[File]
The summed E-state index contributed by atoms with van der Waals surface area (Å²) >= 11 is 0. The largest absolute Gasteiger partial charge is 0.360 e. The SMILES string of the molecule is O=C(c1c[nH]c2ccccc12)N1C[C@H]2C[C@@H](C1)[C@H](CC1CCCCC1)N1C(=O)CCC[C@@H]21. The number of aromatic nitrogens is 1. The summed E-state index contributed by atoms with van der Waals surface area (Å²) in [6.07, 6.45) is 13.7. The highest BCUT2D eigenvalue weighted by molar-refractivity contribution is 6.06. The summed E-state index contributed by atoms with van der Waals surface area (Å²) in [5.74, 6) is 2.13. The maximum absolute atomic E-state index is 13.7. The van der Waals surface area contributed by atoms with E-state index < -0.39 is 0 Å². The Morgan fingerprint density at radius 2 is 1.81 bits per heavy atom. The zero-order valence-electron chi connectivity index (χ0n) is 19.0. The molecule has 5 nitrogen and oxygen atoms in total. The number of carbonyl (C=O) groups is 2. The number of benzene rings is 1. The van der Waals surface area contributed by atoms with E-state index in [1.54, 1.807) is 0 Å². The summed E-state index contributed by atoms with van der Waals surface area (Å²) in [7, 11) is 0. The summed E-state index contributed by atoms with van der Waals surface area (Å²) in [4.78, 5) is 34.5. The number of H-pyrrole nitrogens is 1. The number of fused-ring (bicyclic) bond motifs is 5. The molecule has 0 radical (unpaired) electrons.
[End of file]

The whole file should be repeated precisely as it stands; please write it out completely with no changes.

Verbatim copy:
The summed E-state index contributed by atoms with van der Waals surface area (Å²) >= 11 is 0. The largest absolute Gasteiger partial charge is 0.360 e. The SMILES string of the molecule is O=C(c1c[nH]c2ccccc12)N1C[C@H]2C[C@@H](C1)[C@H](CC1CCCCC1)N1C(=O)CCC[C@@H]21. The number of aromatic nitrogens is 1. The summed E-state index contributed by atoms with van der Waals surface area (Å²) in [6.07, 6.45) is 13.7. The highest BCUT2D eigenvalue weighted by molar-refractivity contribution is 6.06. The summed E-state index contributed by atoms with van der Waals surface area (Å²) in [5.74, 6) is 2.13. The maximum absolute atomic E-state index is 13.7. The van der Waals surface area contributed by atoms with E-state index < -0.39 is 0 Å². The Morgan fingerprint density at radius 2 is 1.81 bits per heavy atom. The zero-order valence-electron chi connectivity index (χ0n) is 19.0. The molecule has 5 nitrogen and oxygen atoms in total. The number of carbonyl (C=O) groups is 2. The number of benzene rings is 1. The van der Waals surface area contributed by atoms with E-state index in [1.54, 1.807) is 0 Å². The summed E-state index contributed by atoms with van der Waals surface area (Å²) in [7, 11) is 0. The summed E-state index contributed by atoms with van der Waals surface area (Å²) in [4.78, 5) is 34.5. The number of H-pyrrole nitrogens is 1. The number of fused-ring (bicyclic) bond motifs is 5. The molecule has 0 radical (unpaired) electrons.